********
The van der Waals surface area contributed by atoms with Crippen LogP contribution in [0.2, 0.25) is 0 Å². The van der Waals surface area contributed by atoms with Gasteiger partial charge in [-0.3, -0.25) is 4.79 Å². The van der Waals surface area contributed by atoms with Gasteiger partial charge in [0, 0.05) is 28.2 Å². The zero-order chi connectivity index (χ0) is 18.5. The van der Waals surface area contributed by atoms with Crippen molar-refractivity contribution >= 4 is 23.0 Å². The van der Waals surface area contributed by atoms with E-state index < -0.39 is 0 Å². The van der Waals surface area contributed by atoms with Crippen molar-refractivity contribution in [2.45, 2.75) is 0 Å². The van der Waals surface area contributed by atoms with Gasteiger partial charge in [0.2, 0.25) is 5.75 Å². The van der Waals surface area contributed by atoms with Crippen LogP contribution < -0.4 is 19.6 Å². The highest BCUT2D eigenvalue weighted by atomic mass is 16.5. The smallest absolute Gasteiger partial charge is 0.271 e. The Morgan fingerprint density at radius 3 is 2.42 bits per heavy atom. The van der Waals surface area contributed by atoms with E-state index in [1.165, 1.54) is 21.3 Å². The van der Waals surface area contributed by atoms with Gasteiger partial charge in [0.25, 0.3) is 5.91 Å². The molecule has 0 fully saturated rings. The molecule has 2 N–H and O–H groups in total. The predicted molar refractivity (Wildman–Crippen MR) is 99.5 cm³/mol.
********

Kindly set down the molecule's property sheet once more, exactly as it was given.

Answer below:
The van der Waals surface area contributed by atoms with Crippen LogP contribution in [0.2, 0.25) is 0 Å². The van der Waals surface area contributed by atoms with Gasteiger partial charge in [-0.3, -0.25) is 4.79 Å². The van der Waals surface area contributed by atoms with Gasteiger partial charge in [0, 0.05) is 28.2 Å². The zero-order chi connectivity index (χ0) is 18.5. The van der Waals surface area contributed by atoms with Crippen molar-refractivity contribution >= 4 is 23.0 Å². The van der Waals surface area contributed by atoms with E-state index < -0.39 is 0 Å². The van der Waals surface area contributed by atoms with Crippen molar-refractivity contribution in [2.45, 2.75) is 0 Å². The van der Waals surface area contributed by atoms with Gasteiger partial charge in [0.2, 0.25) is 5.75 Å². The van der Waals surface area contributed by atoms with Crippen LogP contribution < -0.4 is 19.6 Å². The highest BCUT2D eigenvalue weighted by atomic mass is 16.5. The smallest absolute Gasteiger partial charge is 0.271 e. The Morgan fingerprint density at radius 3 is 2.42 bits per heavy atom. The van der Waals surface area contributed by atoms with E-state index in [1.165, 1.54) is 21.3 Å². The van der Waals surface area contributed by atoms with Gasteiger partial charge in [0.25, 0.3) is 5.91 Å². The molecule has 0 fully saturated rings. The molecule has 2 N–H and O–H groups in total. The predicted molar refractivity (Wildman–Crippen MR) is 99.5 cm³/mol.